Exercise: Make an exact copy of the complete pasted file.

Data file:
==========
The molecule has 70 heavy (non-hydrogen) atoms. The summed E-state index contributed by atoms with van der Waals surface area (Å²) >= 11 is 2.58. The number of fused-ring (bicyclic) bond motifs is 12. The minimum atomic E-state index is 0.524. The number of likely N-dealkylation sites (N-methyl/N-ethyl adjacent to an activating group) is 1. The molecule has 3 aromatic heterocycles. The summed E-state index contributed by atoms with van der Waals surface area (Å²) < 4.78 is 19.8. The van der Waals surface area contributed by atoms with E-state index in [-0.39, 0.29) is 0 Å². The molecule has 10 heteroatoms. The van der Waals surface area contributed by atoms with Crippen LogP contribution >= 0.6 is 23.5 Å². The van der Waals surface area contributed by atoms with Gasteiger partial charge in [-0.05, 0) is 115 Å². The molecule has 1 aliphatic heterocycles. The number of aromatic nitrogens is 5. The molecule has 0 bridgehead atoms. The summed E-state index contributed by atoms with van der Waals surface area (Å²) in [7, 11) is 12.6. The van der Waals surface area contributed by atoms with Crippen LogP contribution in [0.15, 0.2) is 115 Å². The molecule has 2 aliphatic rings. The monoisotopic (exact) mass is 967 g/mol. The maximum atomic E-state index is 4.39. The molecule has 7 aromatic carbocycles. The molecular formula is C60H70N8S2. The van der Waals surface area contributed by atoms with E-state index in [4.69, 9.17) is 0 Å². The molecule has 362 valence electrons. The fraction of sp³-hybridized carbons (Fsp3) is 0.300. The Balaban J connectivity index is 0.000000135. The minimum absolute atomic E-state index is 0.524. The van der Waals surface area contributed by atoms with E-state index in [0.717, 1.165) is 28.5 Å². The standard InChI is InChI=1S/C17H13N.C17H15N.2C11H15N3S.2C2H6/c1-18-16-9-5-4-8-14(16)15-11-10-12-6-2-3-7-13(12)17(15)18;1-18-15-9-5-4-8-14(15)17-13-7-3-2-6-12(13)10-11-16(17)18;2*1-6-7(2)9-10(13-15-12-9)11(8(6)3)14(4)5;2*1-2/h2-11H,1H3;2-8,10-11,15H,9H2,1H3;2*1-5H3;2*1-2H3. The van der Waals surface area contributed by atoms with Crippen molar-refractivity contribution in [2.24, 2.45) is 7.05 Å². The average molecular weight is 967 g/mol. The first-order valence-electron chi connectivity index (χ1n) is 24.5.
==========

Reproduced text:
The molecule has 70 heavy (non-hydrogen) atoms. The summed E-state index contributed by atoms with van der Waals surface area (Å²) >= 11 is 2.58. The number of fused-ring (bicyclic) bond motifs is 12. The minimum atomic E-state index is 0.524. The number of likely N-dealkylation sites (N-methyl/N-ethyl adjacent to an activating group) is 1. The molecule has 3 aromatic heterocycles. The summed E-state index contributed by atoms with van der Waals surface area (Å²) < 4.78 is 19.8. The van der Waals surface area contributed by atoms with E-state index in [-0.39, 0.29) is 0 Å². The molecule has 10 heteroatoms. The van der Waals surface area contributed by atoms with Crippen LogP contribution >= 0.6 is 23.5 Å². The van der Waals surface area contributed by atoms with Gasteiger partial charge in [-0.05, 0) is 115 Å². The molecule has 1 aliphatic heterocycles. The number of aromatic nitrogens is 5. The molecule has 0 bridgehead atoms. The summed E-state index contributed by atoms with van der Waals surface area (Å²) in [7, 11) is 12.6. The van der Waals surface area contributed by atoms with Crippen LogP contribution in [0.15, 0.2) is 115 Å². The molecule has 2 aliphatic rings. The monoisotopic (exact) mass is 967 g/mol. The maximum atomic E-state index is 4.39. The molecule has 7 aromatic carbocycles. The molecular formula is C60H70N8S2. The van der Waals surface area contributed by atoms with E-state index in [4.69, 9.17) is 0 Å². The molecule has 362 valence electrons. The fraction of sp³-hybridized carbons (Fsp3) is 0.300. The Balaban J connectivity index is 0.000000135. The minimum absolute atomic E-state index is 0.524. The van der Waals surface area contributed by atoms with E-state index in [0.717, 1.165) is 28.5 Å². The standard InChI is InChI=1S/C17H13N.C17H15N.2C11H15N3S.2C2H6/c1-18-16-9-5-4-8-14(16)15-11-10-12-6-2-3-7-13(12)17(15)18;1-18-15-9-5-4-8-14(15)17-13-7-3-2-6-12(13)10-11-16(17)18;2*1-6-7(2)9-10(13-15-12-9)11(8(6)3)14(4)5;2*1-2/h2-11H,1H3;2-8,10-11,15H,9H2,1H3;2*1-5H3;2*1-2H3. The van der Waals surface area contributed by atoms with Crippen molar-refractivity contribution in [2.24, 2.45) is 7.05 Å². The average molecular weight is 967 g/mol. The first-order valence-electron chi connectivity index (χ1n) is 24.5.